Does predicate logic's semidecidability follow from the completeness of predicate logic itself (i.e., from Godel's completeness theorem)? From the fact that in predicate logic logical consequence entails derivability follows that every theorem in it has a proof. This is why you can successfully use "Godel numbering" in order to check for every sequence of formulas if it is a proof or not, and, if it is, "write down" the theorem it proves. Of course the decidability of the set of formulas of predicate logic is also a necessary condition. Am I correct?
But your terminology is a bit wonky.
The theorems of a predicate logic formal system $S$ (in the usual usage) are the closed wffs (sentences) that are provable in your system $S$ from no premisses. Theoremhood in this sense is semidecidable, in the way you suggest. Enumerate all the strings of symbols, carve out those that are well-formed proofs of closed wffs from no premisses, and write down the final wffs -- that's all mechanical for a properly set-up formal system $S$, where we can decide what's a wff etc. And for this result, no appeal to completeness is needed.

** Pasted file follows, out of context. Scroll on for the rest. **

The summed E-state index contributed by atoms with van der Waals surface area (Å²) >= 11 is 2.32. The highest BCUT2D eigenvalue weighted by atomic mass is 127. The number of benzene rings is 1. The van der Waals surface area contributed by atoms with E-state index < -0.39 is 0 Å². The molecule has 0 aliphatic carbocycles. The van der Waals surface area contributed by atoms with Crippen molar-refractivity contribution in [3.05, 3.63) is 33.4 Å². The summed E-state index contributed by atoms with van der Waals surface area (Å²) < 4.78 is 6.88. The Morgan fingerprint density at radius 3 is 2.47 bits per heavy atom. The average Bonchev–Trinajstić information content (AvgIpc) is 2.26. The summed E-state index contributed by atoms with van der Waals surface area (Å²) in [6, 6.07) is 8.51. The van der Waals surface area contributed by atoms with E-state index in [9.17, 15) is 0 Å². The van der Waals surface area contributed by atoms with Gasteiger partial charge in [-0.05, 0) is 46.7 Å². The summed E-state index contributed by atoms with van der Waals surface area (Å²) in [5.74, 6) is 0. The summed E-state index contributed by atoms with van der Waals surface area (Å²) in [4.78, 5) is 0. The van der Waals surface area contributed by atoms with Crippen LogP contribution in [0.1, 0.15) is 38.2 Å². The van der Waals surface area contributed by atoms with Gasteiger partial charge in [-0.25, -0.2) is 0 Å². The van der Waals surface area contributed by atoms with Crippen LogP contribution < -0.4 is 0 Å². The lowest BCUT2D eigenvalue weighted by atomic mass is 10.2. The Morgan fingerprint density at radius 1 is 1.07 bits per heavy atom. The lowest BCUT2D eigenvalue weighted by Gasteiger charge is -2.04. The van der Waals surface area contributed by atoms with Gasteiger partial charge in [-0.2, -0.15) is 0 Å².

The logical truths of a predicate logic formal system $S$ are the closed wffs which are true on all interpretations. Gödel's completeness theorem tells us that every logical truth is a theorem. The relatively trivial soundness result tells that every theorem is a logical truth. Hence, since we can effectively enumerate the theorems, we can effectively enumerate the logical truths, so the property of being a logical truth is semi-decidable, thanks to Gödel's result.
In sum, note that the claim "predicate logic is semidecidable" is not really clear, and is ambiguous between a claim about theoremhood and a claim about logical truth, only one of which depends on completeness.